Wildlife Research Wildlife Research Society
Ecology, management and conservation in natural and modified habitats
Wildlife Research

Wildlife Research

Volume 41 Number 2 2014

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Wedge-tailed eagles are often considered to be highly dependent on introduced wild rabbits as prey. However, the spread of myxomatosis and subsequently rabbit haemorrhagic disease did not result in a general decline in eagle abundance, reduced clutch-size or poor nesting success. The conservation of wedge-tailed eagles should not be seen as an obstacle for continuing rabbit control for other conservation objectives, especially those that enhance populations of native prey such as kangaroos. Photograph by Mark Osgood.

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We evaluated two existing bioeconomic tools, the Project Prioritisation Protocol and INFFER, in guiding funding decisions and in guiding project design for community-led conservation projects. Both provide quantitative, transparent processes for the relative evaluation and ranking of competing projects by funders, but are sensitive to species and/or asset valuation and benefit estimates, so users should not accept scores and project rankings uncritically. Their use encourages community groups to document costs, conservation benefits and risks and to develop specific and measurable management outcomes. Photograph by Marie Haley.

WR13136First in, first served: uptake of 1080 poison fox baits in south-west Western Australia

Shannon J. Dundas, Peter J. Adams and Patricia A. Fleming
pp. 117-126
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Distribution of 1080 baits is an important management tool for the control of foxes. However, little is known about the fate of ground-laid baits. Of 100 known-fate baits monitored with cameras, 99 were taken by non-target species, while 95% of 299 baits monitored for presence/absence had been removed by day 7. The high rates of non-target interference with baits observed are likely to reduce opportunities for foxes to find and consume baits, which should be considered in fox control programs. Photograph by Shannon Dundas.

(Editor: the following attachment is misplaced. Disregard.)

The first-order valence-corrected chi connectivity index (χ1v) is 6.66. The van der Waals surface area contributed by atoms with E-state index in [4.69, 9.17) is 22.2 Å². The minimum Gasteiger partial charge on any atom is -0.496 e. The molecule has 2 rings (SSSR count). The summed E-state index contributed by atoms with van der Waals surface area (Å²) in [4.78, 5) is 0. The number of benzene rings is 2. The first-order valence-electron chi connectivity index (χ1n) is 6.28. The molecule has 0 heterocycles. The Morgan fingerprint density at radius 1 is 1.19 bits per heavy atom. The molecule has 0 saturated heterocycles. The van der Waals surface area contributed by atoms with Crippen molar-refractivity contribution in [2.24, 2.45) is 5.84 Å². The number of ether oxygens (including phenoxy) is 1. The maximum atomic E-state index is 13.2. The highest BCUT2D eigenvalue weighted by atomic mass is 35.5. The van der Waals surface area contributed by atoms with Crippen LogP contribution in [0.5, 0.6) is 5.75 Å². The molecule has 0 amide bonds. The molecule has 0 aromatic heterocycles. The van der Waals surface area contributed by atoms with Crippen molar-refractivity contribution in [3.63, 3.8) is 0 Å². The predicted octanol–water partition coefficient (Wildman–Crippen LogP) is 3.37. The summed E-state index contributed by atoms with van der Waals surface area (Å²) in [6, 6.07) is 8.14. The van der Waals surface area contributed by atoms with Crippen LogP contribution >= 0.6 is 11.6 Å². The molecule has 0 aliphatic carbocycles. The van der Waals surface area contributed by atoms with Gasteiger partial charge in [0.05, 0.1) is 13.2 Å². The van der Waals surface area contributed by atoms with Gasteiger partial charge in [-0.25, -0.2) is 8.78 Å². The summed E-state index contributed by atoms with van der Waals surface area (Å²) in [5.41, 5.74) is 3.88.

WR13216Quantitative analysis of animal-welfare outcomes in helicopter shooting: a case study with feral dromedary camels (Camelus dromedarius)

Jordan O. Hampton, Brendan D. Cowled, Andrew L. Perry, Corissa J. Miller, Bidda Jones and Quentin Hart
pp. 127-135
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Helicopter shooting is an important management tool for large invasive mammals, but uncertainty regarding the humaneness of the practice has seen its popularity decline. This study quantified animal welfare outcomes for the helicopter shooting of feral dromedary camels and identified factors explaining these outcomes. The humaneness and societal acceptance of future wildlife shooting programs could be improved by applying scientific evaluation to contexts that remain contentious. Photograph by Corissa Miller.